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Self care isn’t selfish. Say it out loud. Again. And again.
Over the last several weeks, I’ve been exploring different aspects of self-care – and those that don’t take too much time. For this full-time-working mama, and parent of a child with special needs, self-care needs to come in small, targeted doses — in minutes vs. hours or days. I find that self-care measures need to be intentional, or I’ll use those moments to take care of someone or something else.
Self-care is a discipline. It’s not easy — hence why we say to practice self care. The more we do it, the better we’ll be at it — and create self-care as habit.
Working from home, it’s easy to get caught up in answering emails around the clock. Once way I practice self-care is to set boundaries when I will, and won’t answer them.
During the day, I take two 5 minute breaks where I go outside, smell the fresh air and touch my bare feet on the warm summer pavement while looking at my flowers. It doesn’t sound like much, but it makes me feel calm and centered. After just those few moments, I’m recharged.
You deserve it
The message we hear from media, is that self-care is some kind of once-in-a-while indulgent pampering. “You deserve it!” It, of course, being some exclusive seaweed wrap made with chai tea and magical unicorn tears that will take years off of my tired face.
I’m here to tell you that you need to practice some form of self-care. It’s not a want, selfish, or something that’s deserved, but a matter of self preservation. Caregivers in a special needs family are at a higher risk for burnout.Use of the word deserve before self-care implies that we must do something in order to be worthy of a very basic need. Click To Tweet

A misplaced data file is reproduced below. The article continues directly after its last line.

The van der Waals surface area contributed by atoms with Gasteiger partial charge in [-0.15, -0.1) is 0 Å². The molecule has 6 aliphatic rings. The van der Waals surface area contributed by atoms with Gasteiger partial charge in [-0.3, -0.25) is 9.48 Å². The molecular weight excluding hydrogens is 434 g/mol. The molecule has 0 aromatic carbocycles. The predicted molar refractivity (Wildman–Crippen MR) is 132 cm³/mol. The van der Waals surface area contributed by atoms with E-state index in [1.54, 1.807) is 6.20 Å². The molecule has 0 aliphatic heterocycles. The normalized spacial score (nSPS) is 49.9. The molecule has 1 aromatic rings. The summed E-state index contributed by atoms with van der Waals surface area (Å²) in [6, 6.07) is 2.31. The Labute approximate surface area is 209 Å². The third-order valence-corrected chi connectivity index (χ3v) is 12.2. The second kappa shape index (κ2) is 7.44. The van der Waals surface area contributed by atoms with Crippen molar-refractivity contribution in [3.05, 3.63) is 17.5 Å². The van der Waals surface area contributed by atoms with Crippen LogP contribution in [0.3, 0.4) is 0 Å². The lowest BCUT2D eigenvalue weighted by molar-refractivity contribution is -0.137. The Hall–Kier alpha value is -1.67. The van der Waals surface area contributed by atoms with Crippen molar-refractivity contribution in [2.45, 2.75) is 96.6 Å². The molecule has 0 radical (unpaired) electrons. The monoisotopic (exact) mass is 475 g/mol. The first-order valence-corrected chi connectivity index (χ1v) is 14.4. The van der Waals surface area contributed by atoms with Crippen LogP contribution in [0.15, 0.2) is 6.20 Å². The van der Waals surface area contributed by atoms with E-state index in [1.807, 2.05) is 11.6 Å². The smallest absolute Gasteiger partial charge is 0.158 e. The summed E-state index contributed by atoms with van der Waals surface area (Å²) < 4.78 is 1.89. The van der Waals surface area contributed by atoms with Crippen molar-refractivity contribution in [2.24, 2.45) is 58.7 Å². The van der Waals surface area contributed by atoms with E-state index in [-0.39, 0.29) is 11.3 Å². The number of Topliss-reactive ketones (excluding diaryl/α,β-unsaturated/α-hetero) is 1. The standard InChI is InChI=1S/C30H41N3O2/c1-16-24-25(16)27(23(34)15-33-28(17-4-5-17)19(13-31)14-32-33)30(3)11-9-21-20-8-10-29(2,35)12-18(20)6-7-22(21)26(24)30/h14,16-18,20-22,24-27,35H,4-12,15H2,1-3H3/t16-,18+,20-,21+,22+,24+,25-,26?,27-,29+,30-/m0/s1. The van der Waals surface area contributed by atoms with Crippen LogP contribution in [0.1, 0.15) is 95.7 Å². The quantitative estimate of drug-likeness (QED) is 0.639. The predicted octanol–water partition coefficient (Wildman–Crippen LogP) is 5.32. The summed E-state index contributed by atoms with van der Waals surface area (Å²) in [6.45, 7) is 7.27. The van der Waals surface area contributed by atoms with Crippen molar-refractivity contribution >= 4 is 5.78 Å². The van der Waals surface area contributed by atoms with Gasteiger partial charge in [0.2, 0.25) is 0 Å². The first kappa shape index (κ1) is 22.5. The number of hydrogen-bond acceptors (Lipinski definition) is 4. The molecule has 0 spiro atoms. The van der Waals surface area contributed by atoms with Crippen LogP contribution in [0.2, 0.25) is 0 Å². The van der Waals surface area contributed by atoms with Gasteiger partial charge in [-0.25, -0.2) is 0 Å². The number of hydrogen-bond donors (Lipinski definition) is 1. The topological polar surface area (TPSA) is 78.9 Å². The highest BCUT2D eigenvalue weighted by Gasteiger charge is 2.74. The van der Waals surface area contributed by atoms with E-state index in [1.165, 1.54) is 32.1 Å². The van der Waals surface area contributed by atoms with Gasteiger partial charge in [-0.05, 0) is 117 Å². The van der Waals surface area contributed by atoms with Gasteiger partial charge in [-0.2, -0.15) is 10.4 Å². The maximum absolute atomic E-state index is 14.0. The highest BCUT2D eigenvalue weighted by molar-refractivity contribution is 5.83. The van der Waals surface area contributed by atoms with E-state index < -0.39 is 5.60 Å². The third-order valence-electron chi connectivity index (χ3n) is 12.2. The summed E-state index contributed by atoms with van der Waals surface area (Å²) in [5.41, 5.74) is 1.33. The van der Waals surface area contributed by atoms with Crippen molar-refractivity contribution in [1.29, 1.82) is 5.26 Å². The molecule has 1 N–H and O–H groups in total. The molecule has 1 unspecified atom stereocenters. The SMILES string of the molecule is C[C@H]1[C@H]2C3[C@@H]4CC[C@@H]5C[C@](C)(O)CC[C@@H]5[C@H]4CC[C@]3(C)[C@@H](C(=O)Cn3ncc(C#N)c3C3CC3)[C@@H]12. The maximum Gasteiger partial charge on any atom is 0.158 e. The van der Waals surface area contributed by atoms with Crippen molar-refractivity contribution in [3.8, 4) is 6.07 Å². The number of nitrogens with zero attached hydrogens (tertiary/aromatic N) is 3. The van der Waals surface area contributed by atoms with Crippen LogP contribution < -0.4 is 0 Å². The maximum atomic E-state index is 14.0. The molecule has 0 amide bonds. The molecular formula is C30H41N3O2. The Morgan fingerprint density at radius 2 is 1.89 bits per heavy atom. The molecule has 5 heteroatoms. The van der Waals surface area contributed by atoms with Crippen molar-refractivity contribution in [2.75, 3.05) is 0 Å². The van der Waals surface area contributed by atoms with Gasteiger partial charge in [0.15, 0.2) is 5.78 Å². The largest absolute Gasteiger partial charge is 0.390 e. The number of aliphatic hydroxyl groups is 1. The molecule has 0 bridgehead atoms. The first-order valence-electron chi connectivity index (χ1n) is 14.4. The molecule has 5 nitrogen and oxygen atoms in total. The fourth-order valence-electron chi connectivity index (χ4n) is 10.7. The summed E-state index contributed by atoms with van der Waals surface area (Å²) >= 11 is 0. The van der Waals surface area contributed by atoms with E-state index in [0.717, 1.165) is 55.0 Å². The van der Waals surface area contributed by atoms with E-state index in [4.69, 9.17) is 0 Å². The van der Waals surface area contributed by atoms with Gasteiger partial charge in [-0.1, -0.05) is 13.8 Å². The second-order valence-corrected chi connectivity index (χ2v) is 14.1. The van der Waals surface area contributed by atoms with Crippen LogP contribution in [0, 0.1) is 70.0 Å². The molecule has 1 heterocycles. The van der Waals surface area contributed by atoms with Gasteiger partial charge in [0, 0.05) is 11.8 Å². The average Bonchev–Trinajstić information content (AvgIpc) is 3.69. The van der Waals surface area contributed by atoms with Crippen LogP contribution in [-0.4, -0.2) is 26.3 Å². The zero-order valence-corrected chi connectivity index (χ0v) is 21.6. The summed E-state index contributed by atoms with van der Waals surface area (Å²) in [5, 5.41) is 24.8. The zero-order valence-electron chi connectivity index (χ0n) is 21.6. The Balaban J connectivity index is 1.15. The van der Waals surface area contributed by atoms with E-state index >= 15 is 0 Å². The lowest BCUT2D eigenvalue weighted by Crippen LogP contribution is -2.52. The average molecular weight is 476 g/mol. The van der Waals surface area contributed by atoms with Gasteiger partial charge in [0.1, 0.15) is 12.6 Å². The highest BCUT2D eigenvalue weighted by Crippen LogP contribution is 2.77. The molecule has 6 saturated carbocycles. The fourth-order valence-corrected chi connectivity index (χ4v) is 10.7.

Best advice I ever got
Many moons ago (in my 20-somethings) I worked on grant-funded projects. Although I did worthwhile and fulfilling work, it’s not exactly the most stable source of income — grants dry up and jobs end. I was working with a prominent local business owner as grant funds were ending. He asked me what I was going to do next, and I expressed that I wasn’t sure, explaining that finding placement for others [in the organization] was a priority.
He looked at me with the most serious expression and said, “Jeannine, what do they tell you when you get onto the airplane?”
And, of course me, in typical smart-ass fashion, replied, “I don’t know….that my seat doubles as a flotation device?”
“No,” he said “Secure YOUR oxygen mask first.”
It felt so harsh. Very wrong. The words almost hurt as they bounced off of me. We’re taught from an early age to be kind and giving to others. Not doing so is selfish. When we struggle with self-care, it’s because we’re fighting against years of messaging, and feelings of guilt.
Why we need to let it go
As parents and caregivers in a special need family, we’re more likely to experience chronic stress. Chronic stress can negatively impact overall health; it can weaken the immune system and cause inflammation, making us more susceptible to aliments like colds, weight gain, sleep issues, stomach ulcers, depression, diabetes and heart disease.
One way I practice the discipline of self-care is journaling. This is intentional time to reflect. I spend just minutes-a-day writing down my morning inspiration (and aspirations), and daily moments of success in the evening. It’s important for my mental health and well-being. New to journaling? Give it a try — grab this (free) printable template to guide you.
Self-care isn’t selfish, it’s essential. If we are to keep taking good care of those we love, we must secure our collective oxygen masks first. We have to learn to make peace with setting our own health and well-being as priorities.